How rate cuts ripple through the economy

Fed's half-point reduction is a boon to some consumers, but many businesses may still be reluctant to borrow.

New Yorker Cholene Espinoza is thinking about sending Alan Greenspan a holiday ham. After a recent refinancing, she dropped the interest rate on her condo from 7 percent to 5.35 percent. "I guess I would say he's at the top of my Christmas list," she says of the Federal Reserve chairman.

Ms. Espinoza is one of literally millions of Americans who, by means of refinancing, are lowering their monthly mortgage payments or cutting the amount they owe banks.

With its decision on Wednesday to cut short-term interest rates by 1/2 percent, the Federal Reserve Board will help keep this phenomenon alive.

In fact, the Fed's move is intended to have a wide ripple effect. It will make money cheaper for a variety of businesses. Some adjustable loans will become less expensive. And it may reassure investors that the Fed is trying to actively manage the economy.

"It's got to have some positive effect," says Bill Sullivan, a money-market economist at Morgan Stanley in New York.

However, economists are divided over whether Mr. Greenspan's gambit will ramp up economic growth. So far, business has not shown enough confidence in the economy to build new factories, which would pick up the slack for sluggish consumer spending.

Instead, says Mr. Sullivan, the economy may need some fiscal stimulus. With the Republicans controlling Congress, he says that may take the form of additional tax relief.

Until that happens, here's what the Fed's latest rate cut will do:

• Mortgages. A few weeks ago, long-term interest rates had hit levels not seen since John F. Kennedy was president. The latest Fed move will help mortgages stay close to those levels over the next few months, says Ellen Bitton, president of Park Avenue Mortgage Group in New York. This is good news for anyone who has not taken advantage of the low mortgage rates. "If you haven't refinanced in the last three months, you may be a candidate still," she says. "We are still seeing a lot of new applications."

In fact, Diane Saatchi of the Dayton-Halstead brokerage firm in East Hampton, N.Y., says that the low mortgage rates tend to heat up demand for real estate. Unfortunately, it does nothing to increase the number of houses on the market. "If there was a bubble, this will delay it coming back down," she says.

• Business. For large companies that have loans tied to the prime interest rate (the rate the most credit worthy institutions pay), interest rates will fall. This will make it cheaper to build new factories, showrooms, or warehouses. But will it give them the confidence that they can sell their products?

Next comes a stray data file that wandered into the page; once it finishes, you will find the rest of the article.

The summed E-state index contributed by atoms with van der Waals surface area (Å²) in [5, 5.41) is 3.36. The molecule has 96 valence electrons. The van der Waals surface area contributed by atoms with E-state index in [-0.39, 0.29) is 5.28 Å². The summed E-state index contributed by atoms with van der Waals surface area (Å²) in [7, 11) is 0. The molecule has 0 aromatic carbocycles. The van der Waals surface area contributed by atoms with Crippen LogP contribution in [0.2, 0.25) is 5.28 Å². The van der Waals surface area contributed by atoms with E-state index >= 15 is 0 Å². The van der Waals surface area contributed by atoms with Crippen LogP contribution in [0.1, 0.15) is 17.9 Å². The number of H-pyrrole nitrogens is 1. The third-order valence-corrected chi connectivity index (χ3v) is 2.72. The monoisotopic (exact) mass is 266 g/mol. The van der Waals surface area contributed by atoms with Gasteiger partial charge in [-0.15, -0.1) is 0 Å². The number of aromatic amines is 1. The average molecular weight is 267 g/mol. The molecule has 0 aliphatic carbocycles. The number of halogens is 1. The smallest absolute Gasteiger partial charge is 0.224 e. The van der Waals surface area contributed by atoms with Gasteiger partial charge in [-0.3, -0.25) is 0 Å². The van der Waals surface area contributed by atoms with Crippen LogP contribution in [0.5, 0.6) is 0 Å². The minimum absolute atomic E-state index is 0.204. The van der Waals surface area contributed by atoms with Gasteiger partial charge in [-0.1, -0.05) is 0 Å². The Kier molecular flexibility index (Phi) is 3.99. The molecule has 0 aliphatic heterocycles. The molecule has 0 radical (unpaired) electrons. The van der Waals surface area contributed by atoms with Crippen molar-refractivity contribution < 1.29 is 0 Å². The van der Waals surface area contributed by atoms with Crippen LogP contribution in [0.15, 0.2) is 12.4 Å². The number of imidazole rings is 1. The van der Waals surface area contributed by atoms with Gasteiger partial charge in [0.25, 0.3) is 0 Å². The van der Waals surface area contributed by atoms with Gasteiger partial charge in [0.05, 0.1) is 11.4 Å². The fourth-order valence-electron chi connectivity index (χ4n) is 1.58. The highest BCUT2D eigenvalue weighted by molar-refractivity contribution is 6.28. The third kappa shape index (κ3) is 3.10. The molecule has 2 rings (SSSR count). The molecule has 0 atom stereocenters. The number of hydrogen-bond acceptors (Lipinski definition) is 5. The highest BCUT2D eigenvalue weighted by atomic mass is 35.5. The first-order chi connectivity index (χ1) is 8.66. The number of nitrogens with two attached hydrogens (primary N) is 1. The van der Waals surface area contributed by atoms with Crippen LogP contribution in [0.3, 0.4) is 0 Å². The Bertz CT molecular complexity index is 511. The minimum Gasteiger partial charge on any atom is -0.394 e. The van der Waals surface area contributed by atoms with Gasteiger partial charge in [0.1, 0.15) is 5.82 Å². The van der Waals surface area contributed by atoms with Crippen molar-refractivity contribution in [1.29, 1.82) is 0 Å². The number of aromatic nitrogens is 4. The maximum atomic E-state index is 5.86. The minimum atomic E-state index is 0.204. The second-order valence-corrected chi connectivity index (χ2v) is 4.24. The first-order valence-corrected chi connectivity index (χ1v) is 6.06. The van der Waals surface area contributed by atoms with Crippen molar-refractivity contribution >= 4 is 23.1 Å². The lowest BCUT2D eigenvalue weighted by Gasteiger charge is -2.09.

"First, there is a lot of spare capacity that must be used up," says Sullivan.

For many small and medium-sized companies, the rate cut won't help, says Jerry Jasinowski, president of the National Association of Manufacturers (NAM). "Money is cheap, but you can't get it," he says, citing a recent NAM survey that found 40 percent of its members were unable to get bank loans. "A lot of this is overreaction to legitimate concerns, such as the collapse of the dotcoms and the telecom meltdowns. The banks have overreacted."

• Consumers. The lower rates will definitely help some, but not all, borrowers. Any loan that is tied to the prime interest rate will go down. On Wednesday, for example, the M&T Bank Corporation in Buffalo, N.Y., lowered its prime rate from 4-3/4 percent to 4-1/4 percent. Other banks are expected to follow quickly. This drop may mean lower rates on some home-equity, auto, and personal loans.

However, it probably won't include credit cards, since nearly all those with so-called "floor rates," or minimum rates, have been triggered, says Robert McKinley, president of CardWeb.com. There is a lag time in adjusting credit-card rates, too, meaning that any cut won't show up until January. This, however, is when the companies usually adjust their pricing policies, which may actually result in rates rising, not falling.

For example, delinquencies – a sign of future losses – grew during the third quarter. "Credit-card issuers always pass along these added costs or losses to consumers through higher rates," says Mr. McKinley.

In fact, credit-card rates have been rising all year, even when the Fed didn't move rates in any direction. In January of this year, the average credit-card interest rate was 14.33 percent. At the end of October, it was 14.74 percent.

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